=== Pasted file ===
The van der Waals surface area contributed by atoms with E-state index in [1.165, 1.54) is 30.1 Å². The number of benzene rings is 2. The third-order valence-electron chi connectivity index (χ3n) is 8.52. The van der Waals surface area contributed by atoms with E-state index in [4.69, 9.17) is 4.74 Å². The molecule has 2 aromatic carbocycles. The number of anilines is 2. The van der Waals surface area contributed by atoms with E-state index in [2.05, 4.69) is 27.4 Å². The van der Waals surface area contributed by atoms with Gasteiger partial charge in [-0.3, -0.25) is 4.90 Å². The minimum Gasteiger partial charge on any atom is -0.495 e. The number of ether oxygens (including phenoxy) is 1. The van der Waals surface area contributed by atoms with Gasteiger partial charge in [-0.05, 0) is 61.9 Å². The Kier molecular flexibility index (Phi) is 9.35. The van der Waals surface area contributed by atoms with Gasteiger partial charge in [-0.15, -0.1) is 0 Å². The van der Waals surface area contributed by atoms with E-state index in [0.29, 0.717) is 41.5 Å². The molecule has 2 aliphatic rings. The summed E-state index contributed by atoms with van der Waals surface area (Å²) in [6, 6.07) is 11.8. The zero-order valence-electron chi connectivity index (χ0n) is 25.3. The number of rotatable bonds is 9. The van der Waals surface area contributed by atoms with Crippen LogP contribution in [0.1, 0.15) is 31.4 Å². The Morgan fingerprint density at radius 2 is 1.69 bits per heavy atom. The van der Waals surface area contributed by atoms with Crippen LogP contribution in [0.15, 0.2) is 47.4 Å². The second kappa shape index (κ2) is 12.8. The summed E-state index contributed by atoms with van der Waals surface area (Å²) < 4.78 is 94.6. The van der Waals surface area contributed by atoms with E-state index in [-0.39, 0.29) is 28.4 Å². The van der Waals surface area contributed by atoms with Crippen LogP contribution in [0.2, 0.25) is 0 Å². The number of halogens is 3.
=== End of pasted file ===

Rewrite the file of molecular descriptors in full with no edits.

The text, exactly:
The van der Waals surface area contributed by atoms with E-state index in [1.165, 1.54) is 30.1 Å². The number of benzene rings is 2. The third-order valence-electron chi connectivity index (χ3n) is 8.52. The van der Waals surface area contributed by atoms with E-state index in [4.69, 9.17) is 4.74 Å². The molecule has 2 aromatic carbocycles. The number of anilines is 2. The van der Waals surface area contributed by atoms with E-state index in [2.05, 4.69) is 27.4 Å². The van der Waals surface area contributed by atoms with Gasteiger partial charge in [-0.3, -0.25) is 4.90 Å². The minimum Gasteiger partial charge on any atom is -0.495 e. The number of ether oxygens (including phenoxy) is 1. The van der Waals surface area contributed by atoms with Gasteiger partial charge in [-0.05, 0) is 61.9 Å². The Kier molecular flexibility index (Phi) is 9.35. The van der Waals surface area contributed by atoms with Gasteiger partial charge in [-0.15, -0.1) is 0 Å². The van der Waals surface area contributed by atoms with E-state index in [0.29, 0.717) is 41.5 Å². The molecule has 2 aliphatic rings. The summed E-state index contributed by atoms with van der Waals surface area (Å²) in [6, 6.07) is 11.8. The zero-order valence-electron chi connectivity index (χ0n) is 25.3. The number of rotatable bonds is 9. The van der Waals surface area contributed by atoms with Crippen LogP contribution in [0.1, 0.15) is 31.4 Å². The Morgan fingerprint density at radius 2 is 1.69 bits per heavy atom. The van der Waals surface area contributed by atoms with Crippen LogP contribution in [0.15, 0.2) is 47.4 Å². The second kappa shape index (κ2) is 12.8. The summed E-state index contributed by atoms with van der Waals surface area (Å²) < 4.78 is 94.6. The van der Waals surface area contributed by atoms with E-state index in [-0.39, 0.29) is 28.4 Å². The van der Waals surface area contributed by atoms with Crippen LogP contribution in [0.2, 0.25) is 0 Å². The number of halogens is 3.